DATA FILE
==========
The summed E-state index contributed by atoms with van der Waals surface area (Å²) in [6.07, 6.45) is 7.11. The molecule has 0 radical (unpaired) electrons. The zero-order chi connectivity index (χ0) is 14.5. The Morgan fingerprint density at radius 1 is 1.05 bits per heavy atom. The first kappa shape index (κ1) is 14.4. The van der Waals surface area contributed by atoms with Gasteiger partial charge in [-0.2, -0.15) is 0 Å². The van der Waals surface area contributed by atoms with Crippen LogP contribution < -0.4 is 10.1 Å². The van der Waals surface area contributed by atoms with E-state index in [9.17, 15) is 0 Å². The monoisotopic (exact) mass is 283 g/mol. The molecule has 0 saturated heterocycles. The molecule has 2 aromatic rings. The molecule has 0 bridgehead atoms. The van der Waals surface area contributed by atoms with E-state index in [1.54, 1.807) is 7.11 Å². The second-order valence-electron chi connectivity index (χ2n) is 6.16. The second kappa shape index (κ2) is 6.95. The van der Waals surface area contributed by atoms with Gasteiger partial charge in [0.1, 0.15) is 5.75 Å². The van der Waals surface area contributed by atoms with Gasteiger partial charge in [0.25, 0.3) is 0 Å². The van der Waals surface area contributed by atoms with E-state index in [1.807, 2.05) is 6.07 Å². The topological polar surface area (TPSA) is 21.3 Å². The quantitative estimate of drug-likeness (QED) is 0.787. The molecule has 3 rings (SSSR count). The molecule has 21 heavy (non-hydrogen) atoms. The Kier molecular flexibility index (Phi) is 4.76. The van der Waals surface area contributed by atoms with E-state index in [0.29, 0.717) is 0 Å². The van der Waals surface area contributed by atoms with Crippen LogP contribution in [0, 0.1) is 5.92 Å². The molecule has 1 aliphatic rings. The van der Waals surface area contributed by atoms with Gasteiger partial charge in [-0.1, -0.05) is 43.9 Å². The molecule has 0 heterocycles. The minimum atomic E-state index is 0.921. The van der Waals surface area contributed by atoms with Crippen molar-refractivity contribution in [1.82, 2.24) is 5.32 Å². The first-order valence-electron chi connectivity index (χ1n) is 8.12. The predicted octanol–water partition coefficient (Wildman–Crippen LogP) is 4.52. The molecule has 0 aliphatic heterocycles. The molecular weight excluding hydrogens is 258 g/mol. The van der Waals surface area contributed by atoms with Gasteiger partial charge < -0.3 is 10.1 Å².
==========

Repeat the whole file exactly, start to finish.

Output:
The summed E-state index contributed by atoms with van der Waals surface area (Å²) in [6.07, 6.45) is 7.11. The molecule has 0 radical (unpaired) electrons. The zero-order chi connectivity index (χ0) is 14.5. The Morgan fingerprint density at radius 1 is 1.05 bits per heavy atom. The first kappa shape index (κ1) is 14.4. The van der Waals surface area contributed by atoms with Gasteiger partial charge in [-0.2, -0.15) is 0 Å². The van der Waals surface area contributed by atoms with Crippen LogP contribution < -0.4 is 10.1 Å². The van der Waals surface area contributed by atoms with E-state index in [9.17, 15) is 0 Å². The monoisotopic (exact) mass is 283 g/mol. The molecule has 0 saturated heterocycles. The molecule has 2 aromatic rings. The molecule has 0 bridgehead atoms. The van der Waals surface area contributed by atoms with E-state index in [1.54, 1.807) is 7.11 Å². The second-order valence-electron chi connectivity index (χ2n) is 6.16. The second kappa shape index (κ2) is 6.95. The van der Waals surface area contributed by atoms with Gasteiger partial charge in [0.1, 0.15) is 5.75 Å². The van der Waals surface area contributed by atoms with Gasteiger partial charge in [0.25, 0.3) is 0 Å². The van der Waals surface area contributed by atoms with E-state index in [1.807, 2.05) is 6.07 Å². The topological polar surface area (TPSA) is 21.3 Å². The quantitative estimate of drug-likeness (QED) is 0.787. The molecule has 3 rings (SSSR count). The molecule has 21 heavy (non-hydrogen) atoms. The Kier molecular flexibility index (Phi) is 4.76. The van der Waals surface area contributed by atoms with E-state index in [0.29, 0.717) is 0 Å². The van der Waals surface area contributed by atoms with Crippen LogP contribution in [0, 0.1) is 5.92 Å². The molecule has 1 aliphatic rings. The van der Waals surface area contributed by atoms with Gasteiger partial charge in [-0.1, -0.05) is 43.9 Å². The molecule has 0 heterocycles. The minimum atomic E-state index is 0.921. The van der Waals surface area contributed by atoms with Crippen molar-refractivity contribution in [1.82, 2.24) is 5.32 Å². The first-order valence-electron chi connectivity index (χ1n) is 8.12. The predicted octanol–water partition coefficient (Wildman–Crippen LogP) is 4.52. The molecule has 0 aliphatic heterocycles. The molecular weight excluding hydrogens is 258 g/mol. The van der Waals surface area contributed by atoms with Gasteiger partial charge < -0.3 is 10.1 Å².